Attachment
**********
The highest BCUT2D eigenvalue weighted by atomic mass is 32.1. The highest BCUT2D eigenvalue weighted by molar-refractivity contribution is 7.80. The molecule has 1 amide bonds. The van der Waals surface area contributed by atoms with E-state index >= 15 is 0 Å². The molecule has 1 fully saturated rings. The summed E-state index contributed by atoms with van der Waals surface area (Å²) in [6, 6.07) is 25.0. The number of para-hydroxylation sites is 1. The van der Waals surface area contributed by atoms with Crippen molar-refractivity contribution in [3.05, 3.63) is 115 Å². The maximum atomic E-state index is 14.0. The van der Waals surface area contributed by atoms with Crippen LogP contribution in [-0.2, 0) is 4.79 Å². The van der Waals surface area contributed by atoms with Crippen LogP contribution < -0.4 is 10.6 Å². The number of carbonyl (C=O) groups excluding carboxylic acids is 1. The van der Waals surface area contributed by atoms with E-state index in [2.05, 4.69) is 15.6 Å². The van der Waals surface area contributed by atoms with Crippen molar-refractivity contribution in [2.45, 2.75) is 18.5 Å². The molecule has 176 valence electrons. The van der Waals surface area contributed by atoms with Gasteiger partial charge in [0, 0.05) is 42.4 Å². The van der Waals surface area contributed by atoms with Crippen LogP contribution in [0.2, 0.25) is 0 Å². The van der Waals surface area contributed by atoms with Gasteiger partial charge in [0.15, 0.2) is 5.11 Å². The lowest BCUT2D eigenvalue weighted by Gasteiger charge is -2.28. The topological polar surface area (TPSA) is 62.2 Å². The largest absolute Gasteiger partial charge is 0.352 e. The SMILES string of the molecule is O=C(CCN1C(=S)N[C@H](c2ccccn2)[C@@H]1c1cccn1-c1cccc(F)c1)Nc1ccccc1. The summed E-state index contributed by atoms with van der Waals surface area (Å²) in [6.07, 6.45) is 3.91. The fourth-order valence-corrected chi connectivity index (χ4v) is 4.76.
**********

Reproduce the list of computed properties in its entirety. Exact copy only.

The highest BCUT2D eigenvalue weighted by atomic mass is 32.1. The highest BCUT2D eigenvalue weighted by molar-refractivity contribution is 7.80. The molecule has 1 amide bonds. The van der Waals surface area contributed by atoms with E-state index >= 15 is 0 Å². The molecule has 1 fully saturated rings. The summed E-state index contributed by atoms with van der Waals surface area (Å²) in [6, 6.07) is 25.0. The number of para-hydroxylation sites is 1. The van der Waals surface area contributed by atoms with Crippen molar-refractivity contribution in [3.05, 3.63) is 115 Å². The maximum atomic E-state index is 14.0. The van der Waals surface area contributed by atoms with Crippen LogP contribution in [-0.2, 0) is 4.79 Å². The van der Waals surface area contributed by atoms with Crippen LogP contribution < -0.4 is 10.6 Å². The number of carbonyl (C=O) groups excluding carboxylic acids is 1. The van der Waals surface area contributed by atoms with E-state index in [2.05, 4.69) is 15.6 Å². The van der Waals surface area contributed by atoms with Crippen molar-refractivity contribution in [2.45, 2.75) is 18.5 Å². The molecule has 176 valence electrons. The van der Waals surface area contributed by atoms with Gasteiger partial charge in [0, 0.05) is 42.4 Å². The van der Waals surface area contributed by atoms with Crippen LogP contribution in [0.2, 0.25) is 0 Å². The van der Waals surface area contributed by atoms with Gasteiger partial charge in [0.15, 0.2) is 5.11 Å². The lowest BCUT2D eigenvalue weighted by Gasteiger charge is -2.28. The topological polar surface area (TPSA) is 62.2 Å². The largest absolute Gasteiger partial charge is 0.352 e. The SMILES string of the molecule is O=C(CCN1C(=S)N[C@H](c2ccccn2)[C@@H]1c1cccn1-c1cccc(F)c1)Nc1ccccc1. The summed E-state index contributed by atoms with van der Waals surface area (Å²) in [6.07, 6.45) is 3.91. The fourth-order valence-corrected chi connectivity index (χ4v) is 4.76.